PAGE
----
How Do Weather Events Affect Collections?

Just as we were preparing to leave work for the week on Friday, June 29th a storm with winds blowing up to 80 miles per hour blew through Columbus and central Ohio. Trees were uprooted and power lines taken down throughout the state. The Ohio History Center lost electrical power on Friday evening and it was not restored until very early Monday morning. In our archives stacks we have a freezer bank storing approximately 120 cubic feet of nitrate based film. The freezers are not connected to the back up generator.

When I left on Friday I crossed my fingers that the Center would not be out of power for long. The temperature of the freezers is normally 0 degrees. As with any freezer, the best way to maintain the interior temperature is to open the doors infrequently. On Saturday morning I checked in with our security and facilities staff. I asked them not to open the freezer doors, but to watch for dripping from the freezer units.

Interior of freezer where nitrate film is stored. After two days with the power off condensation was puddling on the packages, but the collections are wrapped in polyethelene bags and stayed dry.

On Monday morning the power was on and our first order of business was to check the freezers. We found that only four of the six freezers had restarted when the power was restored. The two freezers that were not running had water dripping from the units and condensation puddling on the packages inside. Temperatures inside these two freezers had reached 40 degrees.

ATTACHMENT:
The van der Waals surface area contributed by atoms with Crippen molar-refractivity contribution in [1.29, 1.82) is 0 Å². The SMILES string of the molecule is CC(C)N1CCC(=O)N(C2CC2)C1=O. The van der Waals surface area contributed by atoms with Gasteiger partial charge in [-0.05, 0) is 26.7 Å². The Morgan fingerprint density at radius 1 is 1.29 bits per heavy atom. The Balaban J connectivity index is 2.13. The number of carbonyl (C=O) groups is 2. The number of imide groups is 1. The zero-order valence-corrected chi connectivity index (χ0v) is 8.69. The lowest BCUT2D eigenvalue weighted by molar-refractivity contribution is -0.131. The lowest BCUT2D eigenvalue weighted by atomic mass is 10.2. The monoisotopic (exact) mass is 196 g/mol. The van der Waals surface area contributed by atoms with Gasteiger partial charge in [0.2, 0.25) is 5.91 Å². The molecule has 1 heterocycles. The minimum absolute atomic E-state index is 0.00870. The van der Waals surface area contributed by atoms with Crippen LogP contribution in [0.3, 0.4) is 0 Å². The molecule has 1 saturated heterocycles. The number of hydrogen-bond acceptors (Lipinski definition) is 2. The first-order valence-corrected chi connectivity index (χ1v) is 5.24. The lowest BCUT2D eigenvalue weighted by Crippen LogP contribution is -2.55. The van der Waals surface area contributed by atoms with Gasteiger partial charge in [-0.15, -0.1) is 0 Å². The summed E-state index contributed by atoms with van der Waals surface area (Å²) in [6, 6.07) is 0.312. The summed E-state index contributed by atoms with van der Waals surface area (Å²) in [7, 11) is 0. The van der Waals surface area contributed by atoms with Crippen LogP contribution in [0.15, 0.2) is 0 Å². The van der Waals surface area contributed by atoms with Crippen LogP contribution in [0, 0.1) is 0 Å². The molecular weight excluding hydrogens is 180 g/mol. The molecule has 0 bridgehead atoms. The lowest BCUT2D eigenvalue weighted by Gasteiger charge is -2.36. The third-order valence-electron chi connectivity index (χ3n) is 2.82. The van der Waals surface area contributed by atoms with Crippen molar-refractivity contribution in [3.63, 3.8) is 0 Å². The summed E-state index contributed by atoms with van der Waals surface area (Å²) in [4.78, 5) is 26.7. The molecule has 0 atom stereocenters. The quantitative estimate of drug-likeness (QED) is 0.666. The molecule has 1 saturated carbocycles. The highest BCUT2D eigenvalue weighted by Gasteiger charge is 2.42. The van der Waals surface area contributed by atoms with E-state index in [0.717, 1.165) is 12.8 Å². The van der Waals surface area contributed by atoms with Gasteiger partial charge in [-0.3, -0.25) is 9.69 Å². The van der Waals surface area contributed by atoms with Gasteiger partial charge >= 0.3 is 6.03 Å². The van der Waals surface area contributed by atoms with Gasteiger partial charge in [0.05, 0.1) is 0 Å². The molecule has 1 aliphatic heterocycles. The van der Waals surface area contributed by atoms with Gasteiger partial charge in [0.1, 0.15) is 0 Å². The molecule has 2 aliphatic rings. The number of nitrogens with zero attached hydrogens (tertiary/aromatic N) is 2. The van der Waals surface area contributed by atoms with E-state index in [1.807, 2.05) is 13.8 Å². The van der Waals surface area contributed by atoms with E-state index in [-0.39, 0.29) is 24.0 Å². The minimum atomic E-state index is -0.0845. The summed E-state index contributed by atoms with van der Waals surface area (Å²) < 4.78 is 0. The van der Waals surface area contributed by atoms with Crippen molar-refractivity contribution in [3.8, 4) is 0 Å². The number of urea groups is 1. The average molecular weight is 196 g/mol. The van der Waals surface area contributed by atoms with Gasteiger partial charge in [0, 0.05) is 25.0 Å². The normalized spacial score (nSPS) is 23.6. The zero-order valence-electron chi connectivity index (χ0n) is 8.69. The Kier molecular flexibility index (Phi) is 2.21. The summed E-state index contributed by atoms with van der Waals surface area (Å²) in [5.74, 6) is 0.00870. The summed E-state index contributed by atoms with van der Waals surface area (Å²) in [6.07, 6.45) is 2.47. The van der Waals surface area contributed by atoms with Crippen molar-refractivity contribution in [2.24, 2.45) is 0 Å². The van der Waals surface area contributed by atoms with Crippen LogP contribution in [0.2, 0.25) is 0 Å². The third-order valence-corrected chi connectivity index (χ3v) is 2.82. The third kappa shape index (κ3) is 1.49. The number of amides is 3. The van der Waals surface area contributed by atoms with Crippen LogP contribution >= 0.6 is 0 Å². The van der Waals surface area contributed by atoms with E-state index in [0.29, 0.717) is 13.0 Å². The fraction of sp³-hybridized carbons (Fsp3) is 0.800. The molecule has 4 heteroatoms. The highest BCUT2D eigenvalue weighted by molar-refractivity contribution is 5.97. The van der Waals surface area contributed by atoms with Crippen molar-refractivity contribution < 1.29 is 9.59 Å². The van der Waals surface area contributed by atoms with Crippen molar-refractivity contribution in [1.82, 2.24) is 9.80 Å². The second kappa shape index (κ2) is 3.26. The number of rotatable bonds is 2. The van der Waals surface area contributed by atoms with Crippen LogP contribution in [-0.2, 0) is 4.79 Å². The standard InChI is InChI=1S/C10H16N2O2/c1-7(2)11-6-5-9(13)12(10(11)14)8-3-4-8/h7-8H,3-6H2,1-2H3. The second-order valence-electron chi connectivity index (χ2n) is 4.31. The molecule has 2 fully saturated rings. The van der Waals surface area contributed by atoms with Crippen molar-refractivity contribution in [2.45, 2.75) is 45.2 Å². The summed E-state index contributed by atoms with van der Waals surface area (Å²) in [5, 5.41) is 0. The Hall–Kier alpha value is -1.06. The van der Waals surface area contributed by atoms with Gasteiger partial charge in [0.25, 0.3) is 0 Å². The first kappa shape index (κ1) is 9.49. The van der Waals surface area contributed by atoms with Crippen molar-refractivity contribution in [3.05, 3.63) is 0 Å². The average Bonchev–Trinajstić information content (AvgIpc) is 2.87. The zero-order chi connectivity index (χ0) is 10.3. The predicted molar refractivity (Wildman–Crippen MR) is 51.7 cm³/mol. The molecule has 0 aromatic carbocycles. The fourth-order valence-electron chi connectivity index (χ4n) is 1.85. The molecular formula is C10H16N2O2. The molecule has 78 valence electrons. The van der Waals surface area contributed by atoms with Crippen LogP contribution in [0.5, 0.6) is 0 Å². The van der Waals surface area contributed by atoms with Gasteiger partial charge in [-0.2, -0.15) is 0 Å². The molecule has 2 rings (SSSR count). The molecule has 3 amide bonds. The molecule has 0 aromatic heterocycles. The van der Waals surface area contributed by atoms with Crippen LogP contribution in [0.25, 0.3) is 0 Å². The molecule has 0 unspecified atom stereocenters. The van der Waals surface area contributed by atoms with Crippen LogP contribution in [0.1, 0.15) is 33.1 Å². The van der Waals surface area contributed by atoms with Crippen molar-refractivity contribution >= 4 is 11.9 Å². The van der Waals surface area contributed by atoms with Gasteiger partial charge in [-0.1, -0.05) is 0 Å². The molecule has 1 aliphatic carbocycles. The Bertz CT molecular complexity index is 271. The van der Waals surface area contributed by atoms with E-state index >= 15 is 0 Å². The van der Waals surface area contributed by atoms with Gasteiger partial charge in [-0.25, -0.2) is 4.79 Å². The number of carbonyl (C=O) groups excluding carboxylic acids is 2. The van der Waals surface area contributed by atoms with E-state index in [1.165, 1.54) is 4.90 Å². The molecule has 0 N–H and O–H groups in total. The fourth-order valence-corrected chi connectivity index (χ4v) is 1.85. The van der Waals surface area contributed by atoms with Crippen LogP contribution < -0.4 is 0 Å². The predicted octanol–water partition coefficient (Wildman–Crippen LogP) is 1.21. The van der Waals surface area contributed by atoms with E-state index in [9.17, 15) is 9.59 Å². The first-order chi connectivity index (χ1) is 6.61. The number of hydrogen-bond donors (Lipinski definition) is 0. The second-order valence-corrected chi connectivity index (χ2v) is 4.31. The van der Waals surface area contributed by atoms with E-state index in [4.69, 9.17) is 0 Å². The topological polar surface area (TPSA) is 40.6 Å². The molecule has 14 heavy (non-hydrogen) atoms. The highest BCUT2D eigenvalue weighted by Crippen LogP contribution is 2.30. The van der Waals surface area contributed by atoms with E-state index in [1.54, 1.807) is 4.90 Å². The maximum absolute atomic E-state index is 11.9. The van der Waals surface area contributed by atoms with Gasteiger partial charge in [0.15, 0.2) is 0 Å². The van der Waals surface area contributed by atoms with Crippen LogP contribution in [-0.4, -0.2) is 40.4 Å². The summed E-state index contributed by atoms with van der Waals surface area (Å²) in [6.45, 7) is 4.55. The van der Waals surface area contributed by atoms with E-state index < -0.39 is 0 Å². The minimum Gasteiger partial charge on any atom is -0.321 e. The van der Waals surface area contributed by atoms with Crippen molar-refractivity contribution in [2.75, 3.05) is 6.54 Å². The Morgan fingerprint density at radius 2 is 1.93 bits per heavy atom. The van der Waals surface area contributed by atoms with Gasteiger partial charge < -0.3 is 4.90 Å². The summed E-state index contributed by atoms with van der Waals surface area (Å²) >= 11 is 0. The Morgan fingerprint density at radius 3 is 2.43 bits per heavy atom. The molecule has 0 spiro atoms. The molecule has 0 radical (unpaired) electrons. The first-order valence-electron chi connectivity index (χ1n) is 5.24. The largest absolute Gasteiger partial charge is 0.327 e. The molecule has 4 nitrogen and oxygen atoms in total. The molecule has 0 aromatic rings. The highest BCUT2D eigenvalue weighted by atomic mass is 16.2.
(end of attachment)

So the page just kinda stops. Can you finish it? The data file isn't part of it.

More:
Drying the outside of a package before it is removed from the freezer to its temporary location.

Collections in cold storage are in archival boxes and then double wrapped in polyethylene bags with as much air removed from the packages as possible and then secured with acid free packing tape. We hade to remove the collections from the freezers, dry the packages and move them into temporary storage in our microfilm vault. A few packages required rewrapping because there was moisture in the layers of plastic, but the collections inside all stayed dry.

Our facilities staff sprang into action and immediately got a repairman to fix the blowers on the two damaged freezers. With sufficient time to reach 0 degrees, collections packages were returned to the freezers. We are discussing the possibility of purchasing a generator for the freezers. If our power had been off longer, we would have moved the collections to a walk-in freezer on our campus.

Good communication between our collections and facilities staff and luck kept this situation under control. Over the weekend when staff were scattered due to power outages in our homes as well and telephone communication was spotty, we were able to use Facebook to update one another. The next time you are cleaning out your freezer after a power outage or mopping up after a leak, know that stafff at your local museums are probably working diligently to protect the collections in their care.

L. Wood, Curator for Visual Resources

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This entry was posted in collections, Conservation and Preservation, Photograph Collections. Bookmark the permalink.

2 Responses to How Do Weather Events Affect Collections?

  1. Ken Lammers says:

    If you have important collections that need to remain frozen, you need a generator!

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